4 min read

A couple of NCAA rule changes that we really didn't talk about enough

A couple of NCAA rule changes that we really didn't talk about enough

In case you were ever under the impression that the NCAA actually cares about its athletes, they don't.

Think of the NCAA as your HR Department at your office. Sure, they are going to help you out with an FMLA request and they will look like your best friend when it's open enrollment season, but when push comes to show, HR's primary objective is to protect the company from you.

The NCAA is similar in many ways. They claim they are there to protect the players from being taken advantage of, but in reality, they are their to protect their member institutions and keep the money-machine running is a positive direction. That's just who they are.

There are boatloads of stories and evidence that shows that's who the NCAA is, but let's take a peek at our friends in Boulder, CO to look at the NCAA's most recent 'player benefit' called the Transfer Portal.

When the portal was established, it was pitched and designed as a way for players to have control of their own careers. It circumvented a head coach's ability to restrict where a player could go to school if they elected to transfer away from the school they signed with out of high school. Players jumped to the portal, coaches and universities complained that it was making their jobs more difficult, and the NCAA came in and bailed universities out - to the point that the transfer portal can be the symbol of a crushed college football dreams for a player.

Last year, the NCAA eliminated the 25-man signing limit that schools had to adhere to each year. The rule had been in place for several years to protect players from schools over-recruiting in a specific class, exceeding their scholarship limits on their roster, and forcing kids to gray shirt after they didn't have any other options to sign somewhere else.

But, due to some schools losing a high-number of players to the transfer portal, the NCAA eliminated the 25-man limit and allowed schools to sign as many players as they want, so long as they stay under the 85-man scholarship limit for their entire roster.

Seems like a reasonable enough change, right?

Well, sort of. But the NCAA also left a backdoor open that enables coaches to do what Deion Sanders is doing in Colorado. We saw the same thing with Lincoln Riley at USC last year.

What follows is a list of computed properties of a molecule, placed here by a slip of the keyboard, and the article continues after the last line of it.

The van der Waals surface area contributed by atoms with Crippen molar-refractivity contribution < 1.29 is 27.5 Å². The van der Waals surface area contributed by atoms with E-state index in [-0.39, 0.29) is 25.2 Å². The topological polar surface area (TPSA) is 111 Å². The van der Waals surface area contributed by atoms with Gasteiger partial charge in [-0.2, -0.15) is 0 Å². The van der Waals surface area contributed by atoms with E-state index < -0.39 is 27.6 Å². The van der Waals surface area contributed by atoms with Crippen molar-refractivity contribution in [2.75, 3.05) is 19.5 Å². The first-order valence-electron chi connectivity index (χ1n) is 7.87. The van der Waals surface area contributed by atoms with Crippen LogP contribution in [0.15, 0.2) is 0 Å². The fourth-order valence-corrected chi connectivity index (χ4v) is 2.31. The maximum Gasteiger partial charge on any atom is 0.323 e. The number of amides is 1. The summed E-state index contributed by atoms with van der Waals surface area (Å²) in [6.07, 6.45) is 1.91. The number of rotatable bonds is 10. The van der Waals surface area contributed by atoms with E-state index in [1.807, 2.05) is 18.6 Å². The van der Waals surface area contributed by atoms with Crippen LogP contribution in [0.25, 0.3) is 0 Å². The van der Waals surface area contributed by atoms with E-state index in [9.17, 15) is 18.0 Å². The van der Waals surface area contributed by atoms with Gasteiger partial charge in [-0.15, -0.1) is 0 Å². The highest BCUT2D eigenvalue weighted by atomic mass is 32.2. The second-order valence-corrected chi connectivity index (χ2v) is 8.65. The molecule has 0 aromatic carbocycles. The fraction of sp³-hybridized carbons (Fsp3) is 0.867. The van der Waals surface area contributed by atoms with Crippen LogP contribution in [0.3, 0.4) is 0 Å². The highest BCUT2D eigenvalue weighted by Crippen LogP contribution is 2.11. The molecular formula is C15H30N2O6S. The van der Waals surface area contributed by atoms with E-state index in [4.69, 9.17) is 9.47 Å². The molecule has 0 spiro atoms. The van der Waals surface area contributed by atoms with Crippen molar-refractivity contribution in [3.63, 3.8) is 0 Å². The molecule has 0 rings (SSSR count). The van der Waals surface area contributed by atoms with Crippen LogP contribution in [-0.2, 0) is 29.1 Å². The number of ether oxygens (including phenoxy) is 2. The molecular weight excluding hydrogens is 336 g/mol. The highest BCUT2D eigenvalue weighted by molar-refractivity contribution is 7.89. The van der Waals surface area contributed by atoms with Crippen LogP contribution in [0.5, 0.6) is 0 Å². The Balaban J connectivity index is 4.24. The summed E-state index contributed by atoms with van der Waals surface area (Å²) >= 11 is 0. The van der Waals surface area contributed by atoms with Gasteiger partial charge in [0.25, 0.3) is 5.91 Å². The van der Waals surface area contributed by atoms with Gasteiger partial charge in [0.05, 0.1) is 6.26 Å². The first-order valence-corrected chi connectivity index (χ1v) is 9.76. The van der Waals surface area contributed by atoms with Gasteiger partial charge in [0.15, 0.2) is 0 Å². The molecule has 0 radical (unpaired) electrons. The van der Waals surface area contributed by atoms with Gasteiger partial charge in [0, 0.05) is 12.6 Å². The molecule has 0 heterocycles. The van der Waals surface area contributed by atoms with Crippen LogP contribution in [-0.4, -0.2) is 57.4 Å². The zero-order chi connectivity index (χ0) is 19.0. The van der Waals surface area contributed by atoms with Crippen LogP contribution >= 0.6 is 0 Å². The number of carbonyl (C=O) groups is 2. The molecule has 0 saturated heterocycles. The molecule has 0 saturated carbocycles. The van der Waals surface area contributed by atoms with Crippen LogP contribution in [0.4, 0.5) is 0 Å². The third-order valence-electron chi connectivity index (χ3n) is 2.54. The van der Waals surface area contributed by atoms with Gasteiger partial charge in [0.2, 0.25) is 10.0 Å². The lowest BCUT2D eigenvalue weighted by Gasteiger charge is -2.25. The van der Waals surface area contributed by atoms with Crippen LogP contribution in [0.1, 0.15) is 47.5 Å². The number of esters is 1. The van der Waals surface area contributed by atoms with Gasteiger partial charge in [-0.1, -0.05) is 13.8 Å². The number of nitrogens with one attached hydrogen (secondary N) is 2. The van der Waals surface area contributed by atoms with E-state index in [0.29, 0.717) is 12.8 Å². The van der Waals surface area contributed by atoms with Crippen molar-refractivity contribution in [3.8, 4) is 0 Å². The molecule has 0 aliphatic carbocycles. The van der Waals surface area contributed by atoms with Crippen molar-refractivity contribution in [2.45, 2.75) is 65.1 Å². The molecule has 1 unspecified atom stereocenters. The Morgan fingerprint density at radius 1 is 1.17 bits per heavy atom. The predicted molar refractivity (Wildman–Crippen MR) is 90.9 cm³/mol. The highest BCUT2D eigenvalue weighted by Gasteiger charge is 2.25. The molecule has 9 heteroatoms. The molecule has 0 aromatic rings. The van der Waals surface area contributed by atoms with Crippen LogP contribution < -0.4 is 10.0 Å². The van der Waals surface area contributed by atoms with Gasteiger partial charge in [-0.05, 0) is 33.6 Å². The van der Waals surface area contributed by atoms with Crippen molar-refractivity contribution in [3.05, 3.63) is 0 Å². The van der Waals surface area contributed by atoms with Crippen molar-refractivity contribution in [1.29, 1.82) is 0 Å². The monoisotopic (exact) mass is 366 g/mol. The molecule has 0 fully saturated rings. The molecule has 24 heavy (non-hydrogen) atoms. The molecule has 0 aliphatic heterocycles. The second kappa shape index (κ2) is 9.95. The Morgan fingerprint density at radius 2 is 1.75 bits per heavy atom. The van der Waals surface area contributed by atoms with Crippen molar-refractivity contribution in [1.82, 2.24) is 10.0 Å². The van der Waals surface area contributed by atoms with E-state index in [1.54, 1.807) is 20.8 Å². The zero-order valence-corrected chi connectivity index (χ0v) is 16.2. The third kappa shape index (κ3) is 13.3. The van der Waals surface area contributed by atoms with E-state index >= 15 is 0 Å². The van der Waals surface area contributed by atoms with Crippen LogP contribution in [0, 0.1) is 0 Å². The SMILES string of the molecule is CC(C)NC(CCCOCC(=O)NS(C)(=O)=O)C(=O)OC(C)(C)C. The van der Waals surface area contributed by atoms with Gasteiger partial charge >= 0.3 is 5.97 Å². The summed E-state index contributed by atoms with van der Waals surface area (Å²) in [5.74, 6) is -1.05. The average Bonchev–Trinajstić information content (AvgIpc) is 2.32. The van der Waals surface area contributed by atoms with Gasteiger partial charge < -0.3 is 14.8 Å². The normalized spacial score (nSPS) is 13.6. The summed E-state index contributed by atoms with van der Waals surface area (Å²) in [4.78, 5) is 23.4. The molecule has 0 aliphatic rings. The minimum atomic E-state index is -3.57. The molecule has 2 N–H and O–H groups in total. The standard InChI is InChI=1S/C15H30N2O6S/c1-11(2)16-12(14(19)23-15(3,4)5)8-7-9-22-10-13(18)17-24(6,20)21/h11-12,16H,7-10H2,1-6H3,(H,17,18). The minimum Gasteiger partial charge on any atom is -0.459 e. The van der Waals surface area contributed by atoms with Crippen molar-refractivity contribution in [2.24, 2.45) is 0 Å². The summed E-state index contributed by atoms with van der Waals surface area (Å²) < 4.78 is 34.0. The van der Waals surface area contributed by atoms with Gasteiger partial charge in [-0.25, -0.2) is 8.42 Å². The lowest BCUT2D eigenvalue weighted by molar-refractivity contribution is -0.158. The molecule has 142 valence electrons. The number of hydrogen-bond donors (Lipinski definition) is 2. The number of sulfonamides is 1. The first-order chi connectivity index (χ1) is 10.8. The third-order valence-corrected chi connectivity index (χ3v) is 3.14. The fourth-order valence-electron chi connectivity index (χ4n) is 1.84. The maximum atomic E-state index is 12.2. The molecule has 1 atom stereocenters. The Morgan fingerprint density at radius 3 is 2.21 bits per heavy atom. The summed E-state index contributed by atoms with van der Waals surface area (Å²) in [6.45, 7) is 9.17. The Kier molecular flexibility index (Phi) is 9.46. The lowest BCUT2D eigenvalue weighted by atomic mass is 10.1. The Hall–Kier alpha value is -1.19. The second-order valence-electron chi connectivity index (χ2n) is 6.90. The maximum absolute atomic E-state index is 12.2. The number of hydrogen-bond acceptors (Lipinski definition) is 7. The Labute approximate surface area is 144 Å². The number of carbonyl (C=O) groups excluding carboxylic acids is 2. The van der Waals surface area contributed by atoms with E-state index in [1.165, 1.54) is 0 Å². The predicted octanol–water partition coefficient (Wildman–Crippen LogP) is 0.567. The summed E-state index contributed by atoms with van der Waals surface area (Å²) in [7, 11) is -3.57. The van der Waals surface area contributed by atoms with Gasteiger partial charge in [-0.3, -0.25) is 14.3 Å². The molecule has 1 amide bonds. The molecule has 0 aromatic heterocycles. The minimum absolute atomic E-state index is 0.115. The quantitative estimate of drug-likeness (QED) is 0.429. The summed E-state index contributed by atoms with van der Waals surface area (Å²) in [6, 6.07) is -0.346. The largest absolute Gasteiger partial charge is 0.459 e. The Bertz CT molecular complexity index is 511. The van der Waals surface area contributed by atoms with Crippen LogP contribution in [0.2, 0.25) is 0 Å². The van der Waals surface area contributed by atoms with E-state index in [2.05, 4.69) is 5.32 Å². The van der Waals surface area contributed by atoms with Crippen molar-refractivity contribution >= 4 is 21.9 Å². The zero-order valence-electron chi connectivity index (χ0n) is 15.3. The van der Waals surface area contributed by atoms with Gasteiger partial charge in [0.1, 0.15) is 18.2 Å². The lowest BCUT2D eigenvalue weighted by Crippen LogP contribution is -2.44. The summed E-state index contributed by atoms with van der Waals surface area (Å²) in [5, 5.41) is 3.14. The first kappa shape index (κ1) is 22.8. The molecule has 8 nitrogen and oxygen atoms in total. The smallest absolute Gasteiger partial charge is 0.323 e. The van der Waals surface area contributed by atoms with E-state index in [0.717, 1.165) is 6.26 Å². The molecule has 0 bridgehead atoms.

The rule has been in place for a little more than five years. Essentially, it allows first-year head coaches to cut players from their 85-man scholarship roster. As long as the school honors the player's scholarship, they don't have to honor a player's playing career.

This rule has been in place for a handful of years but it hasn't become an issue that players have had to deal with until last year. When the 25-man signing limits were in place, it wouldn't benefit a coach at all to come in and push 50+ players off of their roster because they would only be able to fill 25 of those gaps. But, with the 25-man limit removed, a coach can flip his entire roster when he takes a new job, and sign 85 new players to fill the gaps. (If those numbers feel hyperbolic, they aren't. As of this writing, just 20 of Colorado's 83 scholarship players from a year ago are still on the roster right now.)

Sanders isn't doing anything. His job is to win football games. If he feels like his roster needs an overhaul in order for him to accomplish that job, he's working within the parameters that the NCAA allows him to work in. Coach Prime is doing what any fan would want him to do.

It's the NCAA who should really be looked at harshly here. An organization who, theoretically, is there to benefit student-athletes is enabling a coach to push dozens of players out of his program - at the end of April, mind you - and just hoping that those players are able to find roster spots to play college football in the fall.

That's brutal business, ladies and gentlemen.

The transfer portal is something that players asked for and wanted and, frankly, it was something that players deserved. It always felt icky that a coach could say, "Okay, you can transfer but you can't transfer to this 30 schools because we play them. Tough luck, kid."

It never felt right that a coach could leave his position as head coach and take another one at any given moment but a kid was bound to a school because of a paper that he signed when he was 17 years old.

The transfer portal was necessary. But, like you would expect, coaches have starting finding ways to use the transfer portal to their advantage. In doing so, they are performing exactly how their fans, their boosters, and their bosses would want them to. Coaches are NOT the problem.

But as long as loopholes like this exist, it's the players who, ultimately, are going to suffer the most from the transfer portal. If they make an ill-informed choice and enter the portal on their own volition only to find out that they don't have a new home, that's a tough life-lesson for them. It sucks, it's unfortunate, but it was the result of a choice they made. That an easy justification to digest.

When they aren't given an option, though? And they're just laid off from their college football job and sent packing?

Well, NCAA, that sure sounds like you've got a bunch of employees on your hands... and I'm not sure you're capable of dealing with those consequences.